100 miles extra on the Aberdeen examples, but only 45 on the NXWM ones currently in build. There comes a point where the extra range on a "city bus" is less relevant, what matters more is if it can do a full day of service and if the range quoted actually matches up to the "real-world range". Just as an example the longest route at First Aberdeen is around 20 miles end to end and takes just over an hour. So even if it did a full 18 hour shift on that route you're still only talking about 200 miles, probably less when you take in to account layover.

That aside it's great to finally see a ADL Hydrogen Bus being launched that's actually production ready and not just a concept.
 

Volvodart

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Wrightbus on their website says the basic range is 250 miles but further tanks can be added to extend the range.

https://www.wrightbus.com/#benefits

I am unsure how heavy the tanks are, that may affect the number of passengers the bus can carry, as they are already heavy buses.
 
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fgwrich

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These are a group of seven vehicles refused by Arriva for the 110 Wakefield to Leeds service, due to their poor built quality.

These will enter service in early March and will replace older vehicles on routes that enter the newly expanded London ULEZ zone
Thanks! I couldn't work out where they are from as the interior looked different to standard Arriva (Leather or E-leather than moquette). I wonder what work will have been done to them to bring them up to a useable standard.
 

Swanny200

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Thanks! I couldn't work out where they are from as the interior looked different to standard Arriva (Leather or E-leather than moquette). I wonder what work will have been done to them to bring them up to a useable standard.
Also makes me wonder what is different compared to Wright's ownership and Bamford's ownership, I imagine it is the same staff and somewhere along the line, quality dropped enough that companies obviously refused them, I can only assume QA has improved. Problem is, has damage already been done? It also makes me wonder if the pandemic may have done them some good, given them time to improve rather than had there not been a pandemic and operators put off them because of build quality.
 

Bwsbro

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Also makes me wonder what is different compared to Wright's ownership and Bamford's ownership, I imagine it is the same staff and somewhere along the line, quality dropped enough that companies obviously refused them, I can only assume QA has improved. Problem is, has damage already been done? It also makes me wonder if the pandemic may have done them some good, given them time to improve rather than had there not been a pandemic and operators put off them because of build quality.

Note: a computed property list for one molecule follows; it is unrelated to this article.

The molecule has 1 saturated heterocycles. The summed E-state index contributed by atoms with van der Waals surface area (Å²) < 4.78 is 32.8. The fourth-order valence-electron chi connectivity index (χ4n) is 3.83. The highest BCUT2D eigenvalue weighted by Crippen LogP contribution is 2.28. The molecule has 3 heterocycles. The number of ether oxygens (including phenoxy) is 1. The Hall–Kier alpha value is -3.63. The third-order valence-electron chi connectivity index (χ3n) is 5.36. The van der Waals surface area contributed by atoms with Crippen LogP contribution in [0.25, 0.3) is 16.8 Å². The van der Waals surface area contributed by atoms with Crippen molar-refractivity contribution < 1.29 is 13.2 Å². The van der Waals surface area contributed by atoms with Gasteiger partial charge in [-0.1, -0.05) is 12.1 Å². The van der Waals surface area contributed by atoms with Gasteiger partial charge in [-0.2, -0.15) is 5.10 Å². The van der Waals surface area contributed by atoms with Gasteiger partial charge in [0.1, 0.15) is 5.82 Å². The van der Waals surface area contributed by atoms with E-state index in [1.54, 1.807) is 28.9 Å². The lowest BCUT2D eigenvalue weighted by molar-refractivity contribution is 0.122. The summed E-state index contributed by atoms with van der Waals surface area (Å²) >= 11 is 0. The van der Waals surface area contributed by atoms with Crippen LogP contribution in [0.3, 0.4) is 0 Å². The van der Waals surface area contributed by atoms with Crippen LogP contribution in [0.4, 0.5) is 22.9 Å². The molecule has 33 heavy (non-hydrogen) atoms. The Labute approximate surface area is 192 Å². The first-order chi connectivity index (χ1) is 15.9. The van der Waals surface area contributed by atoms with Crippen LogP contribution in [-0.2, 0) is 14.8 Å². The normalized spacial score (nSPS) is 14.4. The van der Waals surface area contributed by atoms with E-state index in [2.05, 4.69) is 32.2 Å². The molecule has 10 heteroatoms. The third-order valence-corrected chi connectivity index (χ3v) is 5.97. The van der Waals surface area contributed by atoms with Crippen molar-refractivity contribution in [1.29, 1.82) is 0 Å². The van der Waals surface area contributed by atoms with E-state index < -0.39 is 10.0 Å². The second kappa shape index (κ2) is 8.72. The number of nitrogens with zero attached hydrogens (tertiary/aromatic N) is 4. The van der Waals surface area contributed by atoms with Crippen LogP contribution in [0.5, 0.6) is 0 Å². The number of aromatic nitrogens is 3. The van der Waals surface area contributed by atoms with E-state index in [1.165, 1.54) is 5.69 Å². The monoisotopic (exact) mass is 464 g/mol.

The biggest change for the company is now they have a strong vision for the future in alternative fuel vehicles. Electric and Hydrogen (Of which could become a major player soon)

Im not sure if processes have changed much in the factories, however most of the remaining workers have been there before the new owners. However one wonders if they became overeliant on the New Routemaster Buses for the order books

I must admit that one of the company’s saving grace was the Rotala deal for 163 vehicles both Streetlite and Streetdeck agreed just before Lockdown helped to keep the company afloat during the last couple of months
 

Volvodart

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Bamford did bring in JCB people at the start. I think that they were to be there for some time, I think a few years. I remember him saying that the Wrightbus processes and procedures were not up to modern standards.
 
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scosutsut

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Problem is, has damage already been done?
I think for many probably yes. Stagecoach never really bothered with them for whatever reason. First and Arriva built up huge fleets. Nat Express were keen on them too for a good while.

Lothian bar a small batch of Solos and a small batch of ADL Hybrids bought nothing but Wright's from 2005 to 2018, and I don't think they'll be back in a hurry with their disastrous experiences at the end of that period.

The truth will be if people trust them and go for electric / hydrogen as quickly as Wright's seem to be banking on happening.

Most ULEZs are content with Euro 6 diesel so I don't think there will be this mass switch to either overnight, not when all fleets are going to have replacement backlogs and financial challenges for years to come.

Personally I think they've backed the wrong horse, or more to the point, the right horse, just several years too early!
 

busesrusuk

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These are a group of seven vehicles refused by Arriva for the 110 Wakefield to Leeds service, due to their poor built quality.